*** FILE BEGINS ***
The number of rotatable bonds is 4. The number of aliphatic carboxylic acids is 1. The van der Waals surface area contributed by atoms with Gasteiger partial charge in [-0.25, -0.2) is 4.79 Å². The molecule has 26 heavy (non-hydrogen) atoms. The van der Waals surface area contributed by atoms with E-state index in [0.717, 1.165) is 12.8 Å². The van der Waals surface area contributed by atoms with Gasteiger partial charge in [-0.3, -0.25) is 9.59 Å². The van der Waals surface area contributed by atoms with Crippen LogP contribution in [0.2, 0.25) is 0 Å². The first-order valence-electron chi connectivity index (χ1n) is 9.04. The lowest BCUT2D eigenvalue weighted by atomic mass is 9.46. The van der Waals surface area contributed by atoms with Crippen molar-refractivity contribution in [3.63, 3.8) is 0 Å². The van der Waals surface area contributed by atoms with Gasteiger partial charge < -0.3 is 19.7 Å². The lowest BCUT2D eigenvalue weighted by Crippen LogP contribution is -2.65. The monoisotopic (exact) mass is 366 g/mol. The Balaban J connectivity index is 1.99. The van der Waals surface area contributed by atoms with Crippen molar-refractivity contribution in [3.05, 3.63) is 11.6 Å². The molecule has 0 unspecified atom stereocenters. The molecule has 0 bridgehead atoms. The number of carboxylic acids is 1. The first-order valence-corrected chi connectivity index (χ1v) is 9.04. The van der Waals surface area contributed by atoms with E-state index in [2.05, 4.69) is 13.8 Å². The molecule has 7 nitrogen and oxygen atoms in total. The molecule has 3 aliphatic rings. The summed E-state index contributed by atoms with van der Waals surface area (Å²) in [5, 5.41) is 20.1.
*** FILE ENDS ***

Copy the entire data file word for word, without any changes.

The number of rotatable bonds is 4. The number of aliphatic carboxylic acids is 1. The van der Waals surface area contributed by atoms with Gasteiger partial charge in [-0.25, -0.2) is 4.79 Å². The molecule has 26 heavy (non-hydrogen) atoms. The van der Waals surface area contributed by atoms with E-state index in [0.717, 1.165) is 12.8 Å². The van der Waals surface area contributed by atoms with Gasteiger partial charge in [-0.3, -0.25) is 9.59 Å². The van der Waals surface area contributed by atoms with Crippen LogP contribution in [0.2, 0.25) is 0 Å². The first-order valence-electron chi connectivity index (χ1n) is 9.04. The lowest BCUT2D eigenvalue weighted by atomic mass is 9.46. The van der Waals surface area contributed by atoms with Crippen molar-refractivity contribution in [3.63, 3.8) is 0 Å². The van der Waals surface area contributed by atoms with Gasteiger partial charge < -0.3 is 19.7 Å². The lowest BCUT2D eigenvalue weighted by Crippen LogP contribution is -2.65. The monoisotopic (exact) mass is 366 g/mol. The Balaban J connectivity index is 1.99. The van der Waals surface area contributed by atoms with Crippen molar-refractivity contribution in [3.05, 3.63) is 11.6 Å². The molecule has 0 unspecified atom stereocenters. The molecule has 0 bridgehead atoms. The number of carboxylic acids is 1. The first-order valence-corrected chi connectivity index (χ1v) is 9.04. The van der Waals surface area contributed by atoms with E-state index in [2.05, 4.69) is 13.8 Å². The molecule has 7 nitrogen and oxygen atoms in total. The molecule has 3 aliphatic rings. The summed E-state index contributed by atoms with van der Waals surface area (Å²) in [5, 5.41) is 20.1.